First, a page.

Problem Set 2

Please submit for grading your answers to **2 and 6** in class on Friday,
Oct. 19.

- Discuss why processors based on load-store architectures facilitate access of information from memory in various sizes, but limit the operands in ALU operations to the word size. Also discuss why many high performance architectures require aligned memory access.
- You are considering an enhancement to the implementation of the divide operation in the processor your company is designing for a particular application. Assume that divide instruction takes 30 cycles before enhancement. It has been estimated that divide instructions account for 4% of all instructions, and that the average execution time of all other instructions is 2 clock cycles.
- Calculate the percentage of the total time spent for executing divide instructions.
- You have determined that it is possible to reduce the number of cycles required for division to 8, but that this would require a 12% increase in the clock cycle time. Nothing else will be affected. Would you proceed with this enhancement? Why?
- Calculate the maximum percentage decrease in the clock frequency that would still make the above enhancement (reducing divide time to 8 clock cycles) attractive.
- Suppose you are considering another modification which would cut down the number of clock cycles needed for division to 10 clock cycles, while not imposing any penalty on the clock cycle. Calculate the speedup in this case.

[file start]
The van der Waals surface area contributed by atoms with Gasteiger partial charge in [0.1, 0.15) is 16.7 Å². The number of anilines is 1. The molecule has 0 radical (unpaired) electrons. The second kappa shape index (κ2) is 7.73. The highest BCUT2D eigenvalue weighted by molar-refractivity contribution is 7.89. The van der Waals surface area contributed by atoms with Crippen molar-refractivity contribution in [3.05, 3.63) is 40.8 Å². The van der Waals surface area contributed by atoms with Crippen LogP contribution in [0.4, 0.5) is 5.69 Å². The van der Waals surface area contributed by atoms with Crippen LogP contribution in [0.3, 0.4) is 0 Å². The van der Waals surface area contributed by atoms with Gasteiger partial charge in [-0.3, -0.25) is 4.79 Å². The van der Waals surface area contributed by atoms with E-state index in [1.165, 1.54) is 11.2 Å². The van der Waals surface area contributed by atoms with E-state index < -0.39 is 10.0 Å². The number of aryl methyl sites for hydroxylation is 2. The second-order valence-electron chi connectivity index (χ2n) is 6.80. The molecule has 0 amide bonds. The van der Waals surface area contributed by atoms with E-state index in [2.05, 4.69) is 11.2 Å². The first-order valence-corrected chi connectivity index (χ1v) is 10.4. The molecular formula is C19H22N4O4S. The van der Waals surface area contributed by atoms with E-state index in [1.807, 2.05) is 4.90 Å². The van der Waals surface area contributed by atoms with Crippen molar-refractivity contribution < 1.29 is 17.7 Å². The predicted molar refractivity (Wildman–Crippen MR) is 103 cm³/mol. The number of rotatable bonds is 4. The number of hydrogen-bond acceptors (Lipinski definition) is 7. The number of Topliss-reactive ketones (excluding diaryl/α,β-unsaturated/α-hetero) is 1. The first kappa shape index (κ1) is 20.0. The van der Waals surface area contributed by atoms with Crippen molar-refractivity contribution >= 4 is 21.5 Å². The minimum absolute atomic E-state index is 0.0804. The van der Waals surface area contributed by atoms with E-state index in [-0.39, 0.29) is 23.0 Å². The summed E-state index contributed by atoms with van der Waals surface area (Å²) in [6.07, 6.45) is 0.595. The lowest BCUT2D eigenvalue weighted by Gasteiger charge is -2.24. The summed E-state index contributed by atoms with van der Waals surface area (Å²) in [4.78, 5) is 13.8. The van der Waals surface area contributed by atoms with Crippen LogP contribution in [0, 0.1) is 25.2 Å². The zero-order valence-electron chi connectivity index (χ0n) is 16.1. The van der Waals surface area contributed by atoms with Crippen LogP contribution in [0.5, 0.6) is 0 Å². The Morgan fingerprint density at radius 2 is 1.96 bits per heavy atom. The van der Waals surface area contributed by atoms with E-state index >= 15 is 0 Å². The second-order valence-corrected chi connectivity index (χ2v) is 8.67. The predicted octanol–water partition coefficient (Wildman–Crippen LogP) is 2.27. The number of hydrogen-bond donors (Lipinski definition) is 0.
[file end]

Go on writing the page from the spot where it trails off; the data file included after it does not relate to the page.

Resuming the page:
- Assume that we make an enhancement to a computer that improves some mode of execution by a factor of 15. Enhanced mode is used 40% of the time, measured as a percentage of the execution time when the enhanced mode is in use. Recall that Amdahl's law depends on the fraction of the original, unenhanced, execution time that could make use of the enhanced mode.
- What is the speedup we have obtained from fast mode?
- What percentage of the original execution time has been converted to fast mode?

- Textbook problem 2.6
- Textbook problem 2.11
- Textbook problem 2.12

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$Date: 2007-10-12 22:18:35 -0230 (Fri, 12 Oct 2007) $
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